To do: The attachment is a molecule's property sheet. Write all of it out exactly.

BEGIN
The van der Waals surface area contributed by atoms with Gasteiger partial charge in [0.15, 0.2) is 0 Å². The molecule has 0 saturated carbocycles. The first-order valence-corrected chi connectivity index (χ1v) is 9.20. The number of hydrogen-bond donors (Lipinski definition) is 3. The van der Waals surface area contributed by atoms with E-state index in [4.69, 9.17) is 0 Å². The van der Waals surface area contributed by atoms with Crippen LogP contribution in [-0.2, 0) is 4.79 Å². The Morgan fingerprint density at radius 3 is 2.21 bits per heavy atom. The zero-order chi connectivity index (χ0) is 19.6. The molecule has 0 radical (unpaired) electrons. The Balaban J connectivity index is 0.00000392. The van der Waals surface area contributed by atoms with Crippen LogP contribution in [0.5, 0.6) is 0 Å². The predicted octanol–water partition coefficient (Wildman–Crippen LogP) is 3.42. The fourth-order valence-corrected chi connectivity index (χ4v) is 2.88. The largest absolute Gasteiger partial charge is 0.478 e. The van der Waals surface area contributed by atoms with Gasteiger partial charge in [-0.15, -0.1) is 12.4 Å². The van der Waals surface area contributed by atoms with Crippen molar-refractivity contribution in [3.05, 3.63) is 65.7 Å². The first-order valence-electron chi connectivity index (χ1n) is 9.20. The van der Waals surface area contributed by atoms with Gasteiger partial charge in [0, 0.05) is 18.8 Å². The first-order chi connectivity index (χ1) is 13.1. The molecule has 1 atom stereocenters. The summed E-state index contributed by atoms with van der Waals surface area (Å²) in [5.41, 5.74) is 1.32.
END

The van der Waals surface area contributed by atoms with Gasteiger partial charge in [0.15, 0.2) is 0 Å². The molecule has 0 saturated carbocycles. The first-order valence-corrected chi connectivity index (χ1v) is 9.20. The number of hydrogen-bond donors (Lipinski definition) is 3. The van der Waals surface area contributed by atoms with E-state index in [4.69, 9.17) is 0 Å². The van der Waals surface area contributed by atoms with Crippen LogP contribution in [-0.2, 0) is 4.79 Å². The Morgan fingerprint density at radius 3 is 2.21 bits per heavy atom. The zero-order chi connectivity index (χ0) is 19.6. The molecule has 0 radical (unpaired) electrons. The Balaban J connectivity index is 0.00000392. The van der Waals surface area contributed by atoms with Crippen LogP contribution in [0.5, 0.6) is 0 Å². The predicted octanol–water partition coefficient (Wildman–Crippen LogP) is 3.42. The fourth-order valence-corrected chi connectivity index (χ4v) is 2.88. The largest absolute Gasteiger partial charge is 0.478 e. The van der Waals surface area contributed by atoms with Gasteiger partial charge in [-0.15, -0.1) is 12.4 Å². The van der Waals surface area contributed by atoms with Crippen molar-refractivity contribution in [3.05, 3.63) is 65.7 Å². The first-order valence-electron chi connectivity index (χ1n) is 9.20. The van der Waals surface area contributed by atoms with Gasteiger partial charge in [0, 0.05) is 18.8 Å². The first-order chi connectivity index (χ1) is 13.1. The molecule has 1 atom stereocenters. The summed E-state index contributed by atoms with van der Waals surface area (Å²) in [5.41, 5.74) is 1.32.